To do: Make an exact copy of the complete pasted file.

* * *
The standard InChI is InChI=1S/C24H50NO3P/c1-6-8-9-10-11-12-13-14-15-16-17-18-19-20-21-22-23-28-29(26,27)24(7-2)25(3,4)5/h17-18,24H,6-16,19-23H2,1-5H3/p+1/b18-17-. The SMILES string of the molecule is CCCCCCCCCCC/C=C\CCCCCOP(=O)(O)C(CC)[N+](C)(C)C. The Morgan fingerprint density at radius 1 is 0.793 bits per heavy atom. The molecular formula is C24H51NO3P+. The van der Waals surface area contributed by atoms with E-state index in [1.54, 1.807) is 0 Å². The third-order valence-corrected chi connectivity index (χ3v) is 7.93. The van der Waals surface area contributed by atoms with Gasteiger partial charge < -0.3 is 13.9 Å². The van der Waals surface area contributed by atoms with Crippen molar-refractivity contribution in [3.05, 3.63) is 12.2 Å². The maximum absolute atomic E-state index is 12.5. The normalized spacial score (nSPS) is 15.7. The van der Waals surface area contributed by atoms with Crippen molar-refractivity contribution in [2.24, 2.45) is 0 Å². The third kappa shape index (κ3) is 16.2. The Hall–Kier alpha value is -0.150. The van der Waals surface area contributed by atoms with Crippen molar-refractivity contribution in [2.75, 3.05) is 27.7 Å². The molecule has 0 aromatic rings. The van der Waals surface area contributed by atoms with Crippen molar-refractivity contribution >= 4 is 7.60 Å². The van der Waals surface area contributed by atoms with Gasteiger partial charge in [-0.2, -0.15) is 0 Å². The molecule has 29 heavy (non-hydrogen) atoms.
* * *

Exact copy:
The standard InChI is InChI=1S/C24H50NO3P/c1-6-8-9-10-11-12-13-14-15-16-17-18-19-20-21-22-23-28-29(26,27)24(7-2)25(3,4)5/h17-18,24H,6-16,19-23H2,1-5H3/p+1/b18-17-. The SMILES string of the molecule is CCCCCCCCCCC/C=C\CCCCCOP(=O)(O)C(CC)[N+](C)(C)C. The Morgan fingerprint density at radius 1 is 0.793 bits per heavy atom. The molecular formula is C24H51NO3P+. The van der Waals surface area contributed by atoms with E-state index in [1.54, 1.807) is 0 Å². The third-order valence-corrected chi connectivity index (χ3v) is 7.93. The van der Waals surface area contributed by atoms with Gasteiger partial charge < -0.3 is 13.9 Å². The van der Waals surface area contributed by atoms with Crippen molar-refractivity contribution in [3.05, 3.63) is 12.2 Å². The maximum absolute atomic E-state index is 12.5. The normalized spacial score (nSPS) is 15.7. The van der Waals surface area contributed by atoms with Crippen molar-refractivity contribution in [2.24, 2.45) is 0 Å². The third kappa shape index (κ3) is 16.2. The Hall–Kier alpha value is -0.150. The van der Waals surface area contributed by atoms with Crippen molar-refractivity contribution in [2.75, 3.05) is 27.7 Å². The molecule has 0 aromatic rings. The van der Waals surface area contributed by atoms with Crippen molar-refractivity contribution >= 4 is 7.60 Å². The van der Waals surface area contributed by atoms with Gasteiger partial charge in [-0.2, -0.15) is 0 Å². The molecule has 29 heavy (non-hydrogen) atoms.